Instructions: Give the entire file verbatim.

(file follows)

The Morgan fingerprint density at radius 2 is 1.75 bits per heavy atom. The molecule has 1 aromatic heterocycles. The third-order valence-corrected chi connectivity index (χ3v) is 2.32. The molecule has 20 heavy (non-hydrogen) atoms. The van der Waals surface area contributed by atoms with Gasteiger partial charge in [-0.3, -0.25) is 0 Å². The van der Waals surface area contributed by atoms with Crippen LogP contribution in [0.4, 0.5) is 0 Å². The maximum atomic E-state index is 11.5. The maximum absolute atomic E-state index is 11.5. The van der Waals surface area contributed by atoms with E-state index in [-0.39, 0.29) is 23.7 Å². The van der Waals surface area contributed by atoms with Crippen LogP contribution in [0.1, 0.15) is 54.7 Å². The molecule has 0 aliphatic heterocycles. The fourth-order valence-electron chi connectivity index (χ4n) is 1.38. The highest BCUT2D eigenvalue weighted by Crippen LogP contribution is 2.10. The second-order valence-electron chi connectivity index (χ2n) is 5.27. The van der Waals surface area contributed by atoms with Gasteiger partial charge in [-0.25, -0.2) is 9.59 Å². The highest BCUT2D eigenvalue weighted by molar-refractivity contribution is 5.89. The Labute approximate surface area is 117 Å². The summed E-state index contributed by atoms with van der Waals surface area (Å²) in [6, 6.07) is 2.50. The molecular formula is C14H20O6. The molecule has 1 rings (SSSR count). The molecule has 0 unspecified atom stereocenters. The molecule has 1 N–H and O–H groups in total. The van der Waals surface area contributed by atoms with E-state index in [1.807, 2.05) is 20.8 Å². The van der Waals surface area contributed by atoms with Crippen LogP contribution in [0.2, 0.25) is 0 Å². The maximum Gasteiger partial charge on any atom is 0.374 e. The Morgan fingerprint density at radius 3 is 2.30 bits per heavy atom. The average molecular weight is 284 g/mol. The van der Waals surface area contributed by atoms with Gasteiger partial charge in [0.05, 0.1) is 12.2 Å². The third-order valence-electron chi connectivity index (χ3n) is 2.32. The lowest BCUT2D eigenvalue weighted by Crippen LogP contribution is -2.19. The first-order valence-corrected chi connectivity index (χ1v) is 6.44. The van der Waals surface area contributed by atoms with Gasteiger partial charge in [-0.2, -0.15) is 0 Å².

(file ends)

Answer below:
The Morgan fingerprint density at radius 2 is 1.75 bits per heavy atom. The molecule has 1 aromatic heterocycles. The third-order valence-corrected chi connectivity index (χ3v) is 2.32. The molecule has 20 heavy (non-hydrogen) atoms. The van der Waals surface area contributed by atoms with Gasteiger partial charge in [-0.3, -0.25) is 0 Å². The van der Waals surface area contributed by atoms with Crippen LogP contribution in [0.4, 0.5) is 0 Å². The maximum atomic E-state index is 11.5. The maximum absolute atomic E-state index is 11.5. The van der Waals surface area contributed by atoms with E-state index in [-0.39, 0.29) is 23.7 Å². The van der Waals surface area contributed by atoms with Crippen LogP contribution in [0.1, 0.15) is 54.7 Å². The molecule has 0 aliphatic heterocycles. The fourth-order valence-electron chi connectivity index (χ4n) is 1.38. The highest BCUT2D eigenvalue weighted by Crippen LogP contribution is 2.10. The second-order valence-electron chi connectivity index (χ2n) is 5.27. The van der Waals surface area contributed by atoms with Gasteiger partial charge in [-0.25, -0.2) is 9.59 Å². The highest BCUT2D eigenvalue weighted by molar-refractivity contribution is 5.89. The Labute approximate surface area is 117 Å². The summed E-state index contributed by atoms with van der Waals surface area (Å²) in [6, 6.07) is 2.50. The molecular formula is C14H20O6. The molecule has 1 rings (SSSR count). The molecule has 0 unspecified atom stereocenters. The molecule has 1 N–H and O–H groups in total. The van der Waals surface area contributed by atoms with E-state index in [1.807, 2.05) is 20.8 Å². The van der Waals surface area contributed by atoms with Crippen LogP contribution in [0.2, 0.25) is 0 Å². The maximum Gasteiger partial charge on any atom is 0.374 e. The Morgan fingerprint density at radius 3 is 2.30 bits per heavy atom. The average molecular weight is 284 g/mol. The van der Waals surface area contributed by atoms with Gasteiger partial charge in [0.05, 0.1) is 12.2 Å². The third-order valence-electron chi connectivity index (χ3n) is 2.32. The lowest BCUT2D eigenvalue weighted by Crippen LogP contribution is -2.19. The first-order valence-corrected chi connectivity index (χ1v) is 6.44. The van der Waals surface area contributed by atoms with Gasteiger partial charge in [-0.2, -0.15) is 0 Å².